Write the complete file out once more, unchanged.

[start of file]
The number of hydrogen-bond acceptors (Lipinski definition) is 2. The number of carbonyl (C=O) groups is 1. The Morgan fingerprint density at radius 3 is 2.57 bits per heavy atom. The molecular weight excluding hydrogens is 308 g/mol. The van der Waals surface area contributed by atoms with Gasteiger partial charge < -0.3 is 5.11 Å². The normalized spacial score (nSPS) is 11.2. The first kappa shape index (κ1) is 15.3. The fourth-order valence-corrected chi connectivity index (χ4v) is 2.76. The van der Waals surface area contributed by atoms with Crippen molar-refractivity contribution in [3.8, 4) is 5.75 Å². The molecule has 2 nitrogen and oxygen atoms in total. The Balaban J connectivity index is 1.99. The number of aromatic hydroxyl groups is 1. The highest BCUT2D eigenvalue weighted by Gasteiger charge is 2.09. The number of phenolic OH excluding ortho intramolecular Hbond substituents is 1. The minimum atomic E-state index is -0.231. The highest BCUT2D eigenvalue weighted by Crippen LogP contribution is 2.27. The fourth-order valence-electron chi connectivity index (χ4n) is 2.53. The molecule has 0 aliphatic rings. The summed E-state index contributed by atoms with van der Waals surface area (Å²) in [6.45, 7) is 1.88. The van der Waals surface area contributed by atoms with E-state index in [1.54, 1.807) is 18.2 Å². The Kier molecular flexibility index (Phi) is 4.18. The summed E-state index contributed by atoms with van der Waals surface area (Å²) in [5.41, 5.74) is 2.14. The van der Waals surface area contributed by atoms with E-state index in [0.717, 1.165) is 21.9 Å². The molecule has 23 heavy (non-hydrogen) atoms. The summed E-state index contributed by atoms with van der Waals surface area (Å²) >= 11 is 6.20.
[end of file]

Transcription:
The number of hydrogen-bond acceptors (Lipinski definition) is 2. The number of carbonyl (C=O) groups is 1. The Morgan fingerprint density at radius 3 is 2.57 bits per heavy atom. The molecular weight excluding hydrogens is 308 g/mol. The van der Waals surface area contributed by atoms with Gasteiger partial charge < -0.3 is 5.11 Å². The normalized spacial score (nSPS) is 11.2. The first kappa shape index (κ1) is 15.3. The fourth-order valence-corrected chi connectivity index (χ4v) is 2.76. The van der Waals surface area contributed by atoms with Crippen molar-refractivity contribution in [3.8, 4) is 5.75 Å². The molecule has 2 nitrogen and oxygen atoms in total. The Balaban J connectivity index is 1.99. The number of aromatic hydroxyl groups is 1. The highest BCUT2D eigenvalue weighted by Gasteiger charge is 2.09. The number of phenolic OH excluding ortho intramolecular Hbond substituents is 1. The minimum atomic E-state index is -0.231. The highest BCUT2D eigenvalue weighted by Crippen LogP contribution is 2.27. The fourth-order valence-electron chi connectivity index (χ4n) is 2.53. The molecule has 0 aliphatic rings. The summed E-state index contributed by atoms with van der Waals surface area (Å²) in [6.45, 7) is 1.88. The van der Waals surface area contributed by atoms with E-state index in [1.54, 1.807) is 18.2 Å². The Kier molecular flexibility index (Phi) is 4.18. The summed E-state index contributed by atoms with van der Waals surface area (Å²) in [5.41, 5.74) is 2.14. The van der Waals surface area contributed by atoms with E-state index in [0.717, 1.165) is 21.9 Å². The molecule has 23 heavy (non-hydrogen) atoms. The summed E-state index contributed by atoms with van der Waals surface area (Å²) >= 11 is 6.20.